For the first MEG meet-up in August, our roundtable discussion topic was Brinkmanship.
Brinkmanship can be about demanding the impossible to leverage a deal, or exerting financial pressure on someone who is already tied into doing business with you.
Does it work, does it matter whether it is ethical, or is it, ultimately, bad for business?
How Brinkmanship Works
As a negotiating technique, brinkmanship works by one party pursuing a set of terms so aggressively that the other party is left with the stark choice of either agreeing or walking away.
As a term, it has its origins in politics and a 1956 interview with a former US Secretary of State, John Dulles. However, its most famous deployment came a few years later with the Cuban Missile Crisis of 1962.
In contemporary politics, President Trump is an enthusiastic proponent. Closer to home, the current Brexit stand-off is now looking like a classic case of brinkmanship.
But in business, should brinkmanship really be necessary or even acceptable?
Perilous Payment Terms
Payment is a typical pressure point when it comes to brinkmanship. There are people who routinely abuse payment terms, and there are some larger organisations and companies that have lengthy payment terms built in to their systems.
Late payment is sometimes used as a kind of breadcrumb trail, allowing clients to tie their suppliers in by always lagging behind in payment for one project as another commences.
This feels like calculated behaviour, designed to ensure an unbalanced relationship.
Exerting Emotional Pressure
Another aspect of business behaviour that is tied to exerting pressure is not so much financial as emotional.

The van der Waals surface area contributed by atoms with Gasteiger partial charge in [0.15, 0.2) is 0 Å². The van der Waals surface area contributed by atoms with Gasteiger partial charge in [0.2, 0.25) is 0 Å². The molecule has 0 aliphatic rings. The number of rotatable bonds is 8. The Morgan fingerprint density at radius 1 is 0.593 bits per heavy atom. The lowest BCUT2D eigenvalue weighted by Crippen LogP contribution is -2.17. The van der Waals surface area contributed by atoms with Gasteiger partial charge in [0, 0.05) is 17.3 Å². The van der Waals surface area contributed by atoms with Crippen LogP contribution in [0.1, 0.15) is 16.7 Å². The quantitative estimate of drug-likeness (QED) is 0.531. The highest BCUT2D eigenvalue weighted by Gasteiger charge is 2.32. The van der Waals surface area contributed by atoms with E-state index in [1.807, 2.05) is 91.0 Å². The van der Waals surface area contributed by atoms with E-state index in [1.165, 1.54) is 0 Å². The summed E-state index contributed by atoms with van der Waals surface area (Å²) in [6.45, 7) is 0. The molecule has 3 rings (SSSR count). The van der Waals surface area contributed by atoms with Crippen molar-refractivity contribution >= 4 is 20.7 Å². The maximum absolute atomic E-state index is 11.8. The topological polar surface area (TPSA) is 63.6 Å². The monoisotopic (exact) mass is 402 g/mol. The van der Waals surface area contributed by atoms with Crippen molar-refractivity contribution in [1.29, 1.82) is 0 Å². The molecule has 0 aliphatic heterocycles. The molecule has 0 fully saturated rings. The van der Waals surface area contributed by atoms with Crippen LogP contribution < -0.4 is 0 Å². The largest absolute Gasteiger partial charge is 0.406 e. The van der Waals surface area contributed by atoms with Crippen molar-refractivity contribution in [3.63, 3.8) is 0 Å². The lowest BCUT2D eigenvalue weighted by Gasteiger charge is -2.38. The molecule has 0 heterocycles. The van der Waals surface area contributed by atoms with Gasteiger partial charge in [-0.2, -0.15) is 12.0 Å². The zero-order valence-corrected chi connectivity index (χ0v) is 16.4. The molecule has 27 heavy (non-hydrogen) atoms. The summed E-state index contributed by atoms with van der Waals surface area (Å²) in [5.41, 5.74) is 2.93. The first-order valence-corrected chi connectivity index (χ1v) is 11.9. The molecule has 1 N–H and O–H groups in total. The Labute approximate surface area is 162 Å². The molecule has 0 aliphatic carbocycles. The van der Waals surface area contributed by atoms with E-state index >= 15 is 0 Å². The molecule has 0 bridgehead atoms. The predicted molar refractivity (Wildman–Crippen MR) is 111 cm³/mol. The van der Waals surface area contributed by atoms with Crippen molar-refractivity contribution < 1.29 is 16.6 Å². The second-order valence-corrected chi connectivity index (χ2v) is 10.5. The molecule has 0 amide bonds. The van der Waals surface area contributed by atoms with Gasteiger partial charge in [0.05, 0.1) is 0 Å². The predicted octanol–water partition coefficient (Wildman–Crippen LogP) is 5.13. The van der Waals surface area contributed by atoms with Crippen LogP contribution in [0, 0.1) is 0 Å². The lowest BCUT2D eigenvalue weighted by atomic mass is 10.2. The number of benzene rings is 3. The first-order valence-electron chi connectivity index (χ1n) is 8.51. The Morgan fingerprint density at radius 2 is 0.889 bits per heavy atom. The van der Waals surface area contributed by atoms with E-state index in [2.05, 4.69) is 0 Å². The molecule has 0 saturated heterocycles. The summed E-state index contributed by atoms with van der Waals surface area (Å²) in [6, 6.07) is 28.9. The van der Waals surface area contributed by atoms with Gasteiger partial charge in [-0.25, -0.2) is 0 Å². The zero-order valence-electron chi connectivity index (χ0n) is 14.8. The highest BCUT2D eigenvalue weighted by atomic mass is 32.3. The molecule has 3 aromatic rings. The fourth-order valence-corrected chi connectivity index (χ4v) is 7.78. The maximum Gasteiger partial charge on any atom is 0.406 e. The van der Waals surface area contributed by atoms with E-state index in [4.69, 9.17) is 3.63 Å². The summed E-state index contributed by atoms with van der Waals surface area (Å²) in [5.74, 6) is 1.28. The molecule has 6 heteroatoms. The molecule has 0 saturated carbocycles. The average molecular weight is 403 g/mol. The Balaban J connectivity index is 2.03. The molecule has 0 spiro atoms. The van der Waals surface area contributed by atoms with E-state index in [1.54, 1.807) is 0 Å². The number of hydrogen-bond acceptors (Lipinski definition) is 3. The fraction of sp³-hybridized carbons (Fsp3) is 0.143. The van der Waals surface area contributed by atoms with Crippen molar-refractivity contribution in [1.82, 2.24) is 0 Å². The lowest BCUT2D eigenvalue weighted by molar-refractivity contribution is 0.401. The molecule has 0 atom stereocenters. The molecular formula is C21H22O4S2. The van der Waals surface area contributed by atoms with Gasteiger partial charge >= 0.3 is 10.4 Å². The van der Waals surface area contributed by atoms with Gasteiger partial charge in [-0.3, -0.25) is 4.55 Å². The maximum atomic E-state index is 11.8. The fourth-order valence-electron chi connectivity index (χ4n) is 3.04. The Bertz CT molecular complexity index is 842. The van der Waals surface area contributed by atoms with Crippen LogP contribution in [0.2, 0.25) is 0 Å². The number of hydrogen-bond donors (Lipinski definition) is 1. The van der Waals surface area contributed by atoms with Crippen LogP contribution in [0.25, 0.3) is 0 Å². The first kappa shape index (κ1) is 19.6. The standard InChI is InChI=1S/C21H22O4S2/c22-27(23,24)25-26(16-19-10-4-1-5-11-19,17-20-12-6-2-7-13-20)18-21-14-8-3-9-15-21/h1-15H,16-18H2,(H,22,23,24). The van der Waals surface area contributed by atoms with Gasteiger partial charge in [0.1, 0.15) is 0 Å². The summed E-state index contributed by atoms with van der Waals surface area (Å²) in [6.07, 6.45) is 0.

This is where the sales language typically becomes challenging or even belittling:
“Are you really committed to your own success? Do you want your business to fail?”
It might not be taking you to the brink financially, but it is attempting to exert emotional pressure which may then make you feel in a similar to actually being under financial pressure.
High Pressure Strategies
There are sectors where a form of brinkmanship is necessary, or even part of the process.
In certain legal situations, for example, the prospect of one side issuing proceedings or going to court can be an effective means of securing a settlement to avoid further expense and time.
However, this kind of brinkmanship is only effective in a situation where all the parties concerned are thinking and acting rationally.
The danger is that emotion takes over, which can then cause problems.
Emotion in Brinkmanship and Business
There’s a famous quote from The Godfather:
“It’s not personal, it’s just business.”
In this context, “just business” leads to multiple, brutal assassinations.
Often, the problem in business is that it involves emotions, and people cannot help but take things personally.
But if you are attempting to negotiate terms, emotion is likely to make you act or respond recklessly or stupidly.
Furthermore, those who routinely resort to brinkmanship know this, and will attempt to manipulate your emotions as part of their strategy.
Brinkmanship is harmful to goodwill, and it can ultimately mean no business at all, if negotiations break down.
Getting stuck in the middle of it, can feel like you have become trapped in an abusive relationship.
The best approach to protect yourself is to be systematic, and to try and hold your emotions in check.
- Only commit once the deal is signed, and do not let the other party know your internal deadlines. Instead, be accommodating and flexible, and demonstrate your patience.
- Review the price regularly, and be transparent about additional costs if the client asks for additional work or add-ons during the project.
- Do not give the impression that you are desperate for this one crucial deal. Your client needs to think that business is booming for you, even if it isn’t.
- Promote your unique selling proposition to enhance your competitive edge. Your client may threaten to go elsewhere, but will they get the same return from someone else?
And if these things don’t work?
Either you call the other party’s bluff, accept their terms (if this deal really isn’t something you can afford to lose), or respond with some brinkmanship of your own.
Remember though, that brinkmanship is a high-risk tactic, whoever is employing it.